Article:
Originally Posted by pc1
Could you give me a link to the posts you wrote that you asked me some questions?
I think when we look at a player's strength of course we look at won-lost record but even that can be deceiving as you pointed out so well in discussing Emerson and Laver. We have to back the statistics in which we analyze the records of the players along with studying the history of the time. If we were just to look at won-lost record we would think Laver in 1962 was superior to Laver in 1963 but that is far from the case. Laver at the end of 1963 was a far superior player to himself in 1962. The stats would not show it except we know from studying tennis history that he played in a far superior league if you can call it a league.
It frankly annoys me when I read some so call experts saying one player is better than another because when they played this great, the great made him feel helpless or that he had beautiful strokes. I used to read of one all time great who from the accounts in the books seemed to be all but unbeatable yet in looking at the records he did lose a lot more than I expected. Don't get me wrong, the guy's record was still fantastic but the books almost indicated that not only did he almost never lose but he crushed everyone. Brad Gilbert was not known for the best looking strokes in the world but the guy became one of the top players in the world.
My questions were in this post: http://tt.tennis-warehouse.com/showt...80#post7098680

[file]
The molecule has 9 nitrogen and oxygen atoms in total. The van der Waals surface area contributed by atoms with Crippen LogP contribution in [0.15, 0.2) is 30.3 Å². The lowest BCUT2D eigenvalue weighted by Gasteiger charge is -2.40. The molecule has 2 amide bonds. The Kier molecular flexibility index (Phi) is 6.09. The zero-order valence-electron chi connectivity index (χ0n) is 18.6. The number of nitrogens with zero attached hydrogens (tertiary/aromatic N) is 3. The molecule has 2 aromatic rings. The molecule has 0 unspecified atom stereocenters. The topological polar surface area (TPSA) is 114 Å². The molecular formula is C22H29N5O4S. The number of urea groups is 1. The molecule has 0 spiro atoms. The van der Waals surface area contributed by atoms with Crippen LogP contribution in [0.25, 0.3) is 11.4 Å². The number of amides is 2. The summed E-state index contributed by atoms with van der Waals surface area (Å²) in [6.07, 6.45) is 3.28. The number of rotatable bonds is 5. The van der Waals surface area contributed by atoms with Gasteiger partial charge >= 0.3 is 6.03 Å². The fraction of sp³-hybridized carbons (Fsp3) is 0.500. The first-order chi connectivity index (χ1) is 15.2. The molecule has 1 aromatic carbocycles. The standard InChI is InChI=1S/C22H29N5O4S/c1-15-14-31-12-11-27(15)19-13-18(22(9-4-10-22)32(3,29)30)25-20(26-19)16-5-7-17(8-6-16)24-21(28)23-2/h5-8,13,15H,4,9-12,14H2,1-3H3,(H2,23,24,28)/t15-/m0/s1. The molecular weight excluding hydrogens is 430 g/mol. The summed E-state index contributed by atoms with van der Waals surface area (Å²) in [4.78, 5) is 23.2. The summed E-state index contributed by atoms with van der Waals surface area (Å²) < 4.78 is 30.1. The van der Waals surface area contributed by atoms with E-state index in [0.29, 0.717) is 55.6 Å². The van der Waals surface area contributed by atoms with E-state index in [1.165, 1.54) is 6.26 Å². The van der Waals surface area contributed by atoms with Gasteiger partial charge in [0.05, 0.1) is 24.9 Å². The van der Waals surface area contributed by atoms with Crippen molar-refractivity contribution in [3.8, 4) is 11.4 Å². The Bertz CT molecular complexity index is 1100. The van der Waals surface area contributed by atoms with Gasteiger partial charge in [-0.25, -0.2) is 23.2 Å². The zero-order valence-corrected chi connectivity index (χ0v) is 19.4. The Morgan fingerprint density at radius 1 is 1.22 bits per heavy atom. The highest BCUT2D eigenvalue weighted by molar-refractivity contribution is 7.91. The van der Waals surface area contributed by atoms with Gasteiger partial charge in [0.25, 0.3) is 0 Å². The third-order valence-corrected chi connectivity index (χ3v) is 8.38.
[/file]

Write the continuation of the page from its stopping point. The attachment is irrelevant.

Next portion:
Those questions had to do with Federer and the current era, though of course I agree with what you say about past eras when circumstances were not uniform. The amateur and pro games barely had anything in common, so the yearly W/L records cannot be used across that divide. You'd be much safer comparing within one or the other -- for example, looking at Emmo's yearly W/L records on the amateur tour.
But even then the numbers get distorted, because if you're an amateur, one day your greatest rival might disappear into the pro tour.
Today circumstances are uniform, and changes in rivalries are more gradual.
As far as Budge, I get what you're saying, but I have a hard time identifying with it, because I just never got exposed to all those stories about his invincibility. That may be because I didn't get into tennis until '85; and I studied other past greats more than Budge. Maybe if I was following tennis in the 70s like you were I would have been more exposed to stories about his legend.
For me Budge was just the first guy who won the Grand Slam, but a guy who won only 6 Slam titles in all and then sort of disappeared into the mists of a world war and later the pro scene. In other words I never had the impression that he was The Greatest, or something like that. Again, that's probably just due to not coming across the same things you did.
Originally Posted by pc1
Some players like Leconte look great but they often found a way to lose.
Got a good chuckle from this